My Blog and Passive Income Experiments Update [August ’10]
First of all, sorry for the delay on this month’s update post – I realize we’re already 10 days into September!
With August in the books, it’s time to recap how well I did in my quest for online passive income this past month. As a CPA/tax consultant, August is typically a very busy work month, because most extended tax returns (for partnerships and corporations) are due September 15th. Therefore, this past month I spent the least amount of time on my passive income projects since I began tracking my progress a few months ago.
Here’s the crazy thing though: This was my best month to date. I spent hardly any time on my projects, yet the power of passive income made it possible for my earnings to grow without additional work. Unfortunately, “not doing work” isn’t a sustainable way to grow. I’m going to need to work hard if I want continued growth (and work really hard if I want to accelerate that growth).
In case you haven’t been following this blog for long, I originally focused my monthly reports on my passive income income status only, but I’ve broadened the scope to include anything related to this blog. While I’m certainly not making enough money to quit my day job, I think people generally enjoy reading about others’ success and failure, so I’ve decided to share this information.
Let’s see what happened in August…
In August, I was faced with a bit of a downturn in my Lending Club portfolio performance due to having a loan default for the second time. Based on the statistics I posted in my recent write-up, I’ve been unluckier than the average Lending Club investor. The loan that defaulted was one of my riskier loans where I was earning around 12% (B grade), so it goes to show you that you take on more risk with the higher interest rate loans. Even so, the average default rate for this type of loan is only 3.31% (so I was very unlucky!).
With that in mind, my overall performance is still quite good when compared to other types of investments I could have my money in. As of the end of August, I was invested in 63 loans (+5 from July) and my net annualized return was 6.13% (-2.01% from July). As I do each month, let’s see how this stacks up against CDs (certificates of deposit). Due to the 3-year term of most Lending Club notes, I think it makes most sense to compare Lending Club loans to CDs.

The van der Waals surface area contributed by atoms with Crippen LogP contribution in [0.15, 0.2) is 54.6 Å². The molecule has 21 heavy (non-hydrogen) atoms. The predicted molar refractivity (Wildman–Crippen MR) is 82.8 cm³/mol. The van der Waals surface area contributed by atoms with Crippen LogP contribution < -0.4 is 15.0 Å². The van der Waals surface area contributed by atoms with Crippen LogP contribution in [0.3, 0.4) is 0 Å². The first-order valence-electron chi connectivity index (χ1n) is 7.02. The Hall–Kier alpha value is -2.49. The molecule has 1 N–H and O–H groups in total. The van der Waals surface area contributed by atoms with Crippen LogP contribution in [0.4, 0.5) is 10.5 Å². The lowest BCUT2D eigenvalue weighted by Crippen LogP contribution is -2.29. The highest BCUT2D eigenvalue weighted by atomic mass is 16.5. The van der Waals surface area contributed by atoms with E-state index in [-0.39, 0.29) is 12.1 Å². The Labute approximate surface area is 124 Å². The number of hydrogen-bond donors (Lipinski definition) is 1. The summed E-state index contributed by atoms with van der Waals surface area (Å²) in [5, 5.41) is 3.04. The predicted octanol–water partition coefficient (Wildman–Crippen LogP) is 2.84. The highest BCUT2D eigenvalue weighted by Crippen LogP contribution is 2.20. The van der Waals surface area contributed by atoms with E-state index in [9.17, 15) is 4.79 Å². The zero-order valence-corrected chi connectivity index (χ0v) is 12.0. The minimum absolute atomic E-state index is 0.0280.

Source: Bankrate.com (9/8/10)
As expected, my current interest rate at Lending Club is still quite a bit higher than that of any CD investment. It’s important to keep in mind that Lending Club loans are certainly more risky than these CDs, which have virtually no risk. However, I strongly believe that the additional risk is more than compensated for by the higher rate of return. Here are some other images from my Lending Club account summary that show my performance compared to other Lending Club investors:
I’m currently performing worse than investors who have a similar portfolio to mine (6.13% vs 7.90% shown in the first image above). Compared to ALL investors, however, I’m doing quite a bit worse (6.13% vs. 9.66% in the third image), and my rate is worse than 82% of all investors. I’ve been investing with Lending Club for almost 2 years now, and aside from a couple bad loans, the experience has been great. I expect to see my net annualized return get back up to the 7-8% range it was in for a long time.
If you’re interested in trying Lending Club, you can still sign up with this link and get a free $25 just for opening the account (no deposit needed, but you must use that link in order to get the $25). With that money, you can test out investing in a loan (since you can invest in increments as small as $25). I’ve gotten questions about whether Lending Club allows non-US investors – unfortunately at this time, they do not.